Suffer from seasonal allergies? Depending on where you live, you may already be sneezing, sniffling and rubbing your itchy eyes.

And you may be in for a whopper of a spring — especially since spring is arriving earlier in several regions.

The first pollen culprit each year is typically trees. If rainfall was good the year before, resulting in solid tree growth, that typically means healthy trees. Combine that with relatively warm forecasts with no more freezing temperatures on the horizon and it's a perfect storm of pollen-filled trees.

Right now, that means the spring pollen allergy season has already kicked in for most of the U.S. A high pollen count is likely to continue for much of spring , according to AccuWeather.

According to the American Academy of Allergy, Asthma and Immunology, people in the West Coast are getting the brunt of pollen compared to people in the Southeast. Pollen season is also lasting almost a month longer than in previous years.

"Some research has suggested that the warming trend that we have in our environment is causing the pollen seasons to start a little bit earlier, and extend a little bit longer," Dr. Stanley Fineman told NBC News. "Consequently, patients are suffering because they're exposed to pollen, for longer periods of time."

However the Mid-Atlantic region will get a reprieve. Accuweather Senior Meteorologist Alan Reppert said continuous rainfall and temperatures will delay the start of pollen season in those states.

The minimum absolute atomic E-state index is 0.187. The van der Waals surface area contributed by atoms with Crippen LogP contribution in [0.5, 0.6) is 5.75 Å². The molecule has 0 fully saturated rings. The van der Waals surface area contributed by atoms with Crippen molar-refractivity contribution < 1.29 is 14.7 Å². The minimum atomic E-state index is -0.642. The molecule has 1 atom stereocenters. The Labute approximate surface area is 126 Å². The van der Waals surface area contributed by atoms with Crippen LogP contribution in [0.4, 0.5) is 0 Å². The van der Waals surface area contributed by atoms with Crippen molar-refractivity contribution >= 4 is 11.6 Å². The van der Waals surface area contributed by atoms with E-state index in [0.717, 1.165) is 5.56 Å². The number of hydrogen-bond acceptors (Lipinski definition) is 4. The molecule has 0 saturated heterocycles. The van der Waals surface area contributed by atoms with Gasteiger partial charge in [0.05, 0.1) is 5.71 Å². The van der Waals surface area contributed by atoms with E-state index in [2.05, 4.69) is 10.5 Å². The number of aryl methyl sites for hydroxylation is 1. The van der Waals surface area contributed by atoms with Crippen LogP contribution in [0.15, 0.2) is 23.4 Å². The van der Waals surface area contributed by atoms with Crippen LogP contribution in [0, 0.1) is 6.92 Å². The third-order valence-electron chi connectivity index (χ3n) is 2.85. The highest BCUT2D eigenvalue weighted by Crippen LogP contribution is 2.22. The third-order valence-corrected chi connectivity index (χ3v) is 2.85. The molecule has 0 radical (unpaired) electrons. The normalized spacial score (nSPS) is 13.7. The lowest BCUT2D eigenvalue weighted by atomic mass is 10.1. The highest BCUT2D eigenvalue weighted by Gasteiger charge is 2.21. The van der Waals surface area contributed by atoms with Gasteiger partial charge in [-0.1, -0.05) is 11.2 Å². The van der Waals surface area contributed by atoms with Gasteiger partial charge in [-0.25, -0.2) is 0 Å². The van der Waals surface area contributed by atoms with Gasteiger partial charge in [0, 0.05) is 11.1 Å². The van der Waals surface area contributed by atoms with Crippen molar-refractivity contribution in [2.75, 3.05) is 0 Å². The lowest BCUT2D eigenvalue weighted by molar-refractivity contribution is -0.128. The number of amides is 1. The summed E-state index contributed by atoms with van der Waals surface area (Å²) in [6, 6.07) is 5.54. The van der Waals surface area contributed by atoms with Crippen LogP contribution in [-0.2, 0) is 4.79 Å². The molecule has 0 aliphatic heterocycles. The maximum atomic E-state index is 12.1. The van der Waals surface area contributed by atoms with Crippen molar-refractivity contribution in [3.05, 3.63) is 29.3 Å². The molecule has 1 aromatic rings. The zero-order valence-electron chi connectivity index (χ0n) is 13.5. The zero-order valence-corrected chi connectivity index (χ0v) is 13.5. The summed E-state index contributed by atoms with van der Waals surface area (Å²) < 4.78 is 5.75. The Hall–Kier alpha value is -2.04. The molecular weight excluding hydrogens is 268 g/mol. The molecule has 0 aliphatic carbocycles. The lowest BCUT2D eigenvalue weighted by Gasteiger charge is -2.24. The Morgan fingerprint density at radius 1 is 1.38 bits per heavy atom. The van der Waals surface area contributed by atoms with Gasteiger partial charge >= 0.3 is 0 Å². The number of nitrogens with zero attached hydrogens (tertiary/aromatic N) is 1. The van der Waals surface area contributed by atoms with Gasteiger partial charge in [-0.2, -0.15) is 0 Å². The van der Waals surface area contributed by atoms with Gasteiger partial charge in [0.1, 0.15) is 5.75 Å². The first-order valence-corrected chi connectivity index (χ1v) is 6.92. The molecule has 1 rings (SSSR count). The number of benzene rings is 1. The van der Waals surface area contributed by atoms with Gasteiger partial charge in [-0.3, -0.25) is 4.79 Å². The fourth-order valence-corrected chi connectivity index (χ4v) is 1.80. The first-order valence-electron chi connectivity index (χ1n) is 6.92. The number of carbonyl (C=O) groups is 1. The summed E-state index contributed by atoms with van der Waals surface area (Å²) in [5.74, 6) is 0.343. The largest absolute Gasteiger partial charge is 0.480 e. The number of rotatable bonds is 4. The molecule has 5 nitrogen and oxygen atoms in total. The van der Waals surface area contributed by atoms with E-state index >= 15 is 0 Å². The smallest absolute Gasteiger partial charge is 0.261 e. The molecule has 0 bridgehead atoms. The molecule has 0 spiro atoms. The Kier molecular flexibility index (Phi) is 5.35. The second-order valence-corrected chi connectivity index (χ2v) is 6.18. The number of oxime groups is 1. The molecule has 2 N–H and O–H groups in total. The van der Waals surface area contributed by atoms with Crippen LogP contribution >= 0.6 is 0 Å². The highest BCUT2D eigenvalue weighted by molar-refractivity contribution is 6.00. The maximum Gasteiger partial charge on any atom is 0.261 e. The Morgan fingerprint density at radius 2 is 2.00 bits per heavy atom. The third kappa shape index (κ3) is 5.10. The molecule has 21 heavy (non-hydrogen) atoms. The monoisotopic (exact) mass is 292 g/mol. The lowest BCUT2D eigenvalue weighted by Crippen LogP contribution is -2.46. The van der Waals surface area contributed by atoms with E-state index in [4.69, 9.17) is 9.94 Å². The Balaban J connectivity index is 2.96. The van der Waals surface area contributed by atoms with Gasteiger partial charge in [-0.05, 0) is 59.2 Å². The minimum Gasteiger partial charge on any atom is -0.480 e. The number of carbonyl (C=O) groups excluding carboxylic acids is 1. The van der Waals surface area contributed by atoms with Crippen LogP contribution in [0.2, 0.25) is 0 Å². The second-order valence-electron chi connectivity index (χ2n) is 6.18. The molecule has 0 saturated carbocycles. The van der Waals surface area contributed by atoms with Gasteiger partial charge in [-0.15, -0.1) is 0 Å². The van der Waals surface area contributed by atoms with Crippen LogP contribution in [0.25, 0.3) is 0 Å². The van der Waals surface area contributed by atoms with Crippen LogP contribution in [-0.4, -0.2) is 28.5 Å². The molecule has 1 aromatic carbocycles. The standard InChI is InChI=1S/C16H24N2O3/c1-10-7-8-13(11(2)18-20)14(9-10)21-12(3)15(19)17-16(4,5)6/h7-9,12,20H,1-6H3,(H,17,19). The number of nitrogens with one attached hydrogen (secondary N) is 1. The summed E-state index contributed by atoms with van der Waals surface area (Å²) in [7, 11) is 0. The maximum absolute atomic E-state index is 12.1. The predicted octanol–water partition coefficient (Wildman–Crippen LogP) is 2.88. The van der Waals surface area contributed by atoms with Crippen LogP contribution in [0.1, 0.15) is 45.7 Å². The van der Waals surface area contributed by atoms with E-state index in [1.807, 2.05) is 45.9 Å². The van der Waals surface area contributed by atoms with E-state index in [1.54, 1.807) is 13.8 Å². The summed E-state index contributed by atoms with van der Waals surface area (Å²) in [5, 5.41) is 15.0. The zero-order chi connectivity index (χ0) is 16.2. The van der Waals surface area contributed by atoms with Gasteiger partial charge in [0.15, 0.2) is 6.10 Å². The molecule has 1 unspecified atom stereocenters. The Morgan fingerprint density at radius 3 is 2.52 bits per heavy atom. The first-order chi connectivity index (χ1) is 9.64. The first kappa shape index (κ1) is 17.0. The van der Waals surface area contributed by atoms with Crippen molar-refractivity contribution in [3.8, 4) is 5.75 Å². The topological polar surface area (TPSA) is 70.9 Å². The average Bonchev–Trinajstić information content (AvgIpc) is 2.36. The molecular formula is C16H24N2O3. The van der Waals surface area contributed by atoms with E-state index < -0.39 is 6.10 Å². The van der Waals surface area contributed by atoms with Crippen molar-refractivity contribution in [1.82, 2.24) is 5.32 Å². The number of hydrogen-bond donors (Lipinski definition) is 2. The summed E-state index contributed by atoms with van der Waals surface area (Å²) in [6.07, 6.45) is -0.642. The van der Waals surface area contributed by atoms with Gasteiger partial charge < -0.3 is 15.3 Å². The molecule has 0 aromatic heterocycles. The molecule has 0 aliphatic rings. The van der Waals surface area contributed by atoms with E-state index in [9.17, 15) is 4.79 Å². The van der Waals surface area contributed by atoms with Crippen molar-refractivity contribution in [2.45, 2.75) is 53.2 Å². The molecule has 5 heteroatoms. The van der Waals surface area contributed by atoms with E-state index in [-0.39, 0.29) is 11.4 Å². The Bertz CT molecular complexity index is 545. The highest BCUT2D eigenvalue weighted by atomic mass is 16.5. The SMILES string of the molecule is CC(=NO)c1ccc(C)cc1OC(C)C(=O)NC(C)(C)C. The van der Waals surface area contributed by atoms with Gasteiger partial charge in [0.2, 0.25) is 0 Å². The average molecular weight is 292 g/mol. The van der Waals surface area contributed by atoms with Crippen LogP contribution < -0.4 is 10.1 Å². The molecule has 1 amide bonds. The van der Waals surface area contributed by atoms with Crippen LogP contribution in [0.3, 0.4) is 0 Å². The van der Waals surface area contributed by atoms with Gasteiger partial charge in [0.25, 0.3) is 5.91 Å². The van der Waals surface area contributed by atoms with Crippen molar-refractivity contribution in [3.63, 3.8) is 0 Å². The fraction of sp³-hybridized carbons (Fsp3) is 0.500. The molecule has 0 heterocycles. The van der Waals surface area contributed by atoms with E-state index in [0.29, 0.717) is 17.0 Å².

To check the pollen counts so far in your area, check out the National Allergy Bureau reports.

It's only getting worse

This year, there are trees pollinating simultaneously — causing what one allergist labeled an "allergy explosion," and we can thank climate change.

“Climate change, globalization, air pollution, and over-sanitization of the environment in the early years of life are just a few of the causes that, taken together, have introduced new allergens into our environment causing needless suffering," Dr. Clifford Bassett told NBC News.

Trees like oak and maple are producing more pollen at the same time with other trees like ash and poplar — causing the allergy explosion. You can see for yourself in the video above.

Pollen starting earlier and earlier

juniper tree Juniper trees are often some of the first to spread their pollen each year. (Photo: Nataliia Politova/Shutterstock)

The spring allergy season has been starting earlier for years now, Bassett told in 2016.

"In general over the last 10 years or more, we’ve seen an earlier start to the spring allergy season by about two weeks," Bassett said. "Each year is different. You’re mostly seeing a longer season spring through fall because of warmer temperatures."

Bassett also suggested that climate change plays a part.

"[Climate change] is causing more carbon dioxide in our environment, which in turn tells a lot of plants to produce more pollen, and the pollen itself is more supercharged and more powerful."

Of course tree pollen isn't the only thing allergy sufferers have to worry about. Just when you're starting to get relief from the trees, that's typically when the grasses start releasing their pollen.

Better stock up on the tissues and antihistamines.

Editor's note: This file was originally published in March 2016 and has been updated.

Mary Jo DiLonardo writes about everything from health to parenting — and anything that helps explain why her dog does what he does.

'Allergy explosion' strikes most of the U.S.
It all depends on where you live whether spring allergy season could be earlier and worse this year.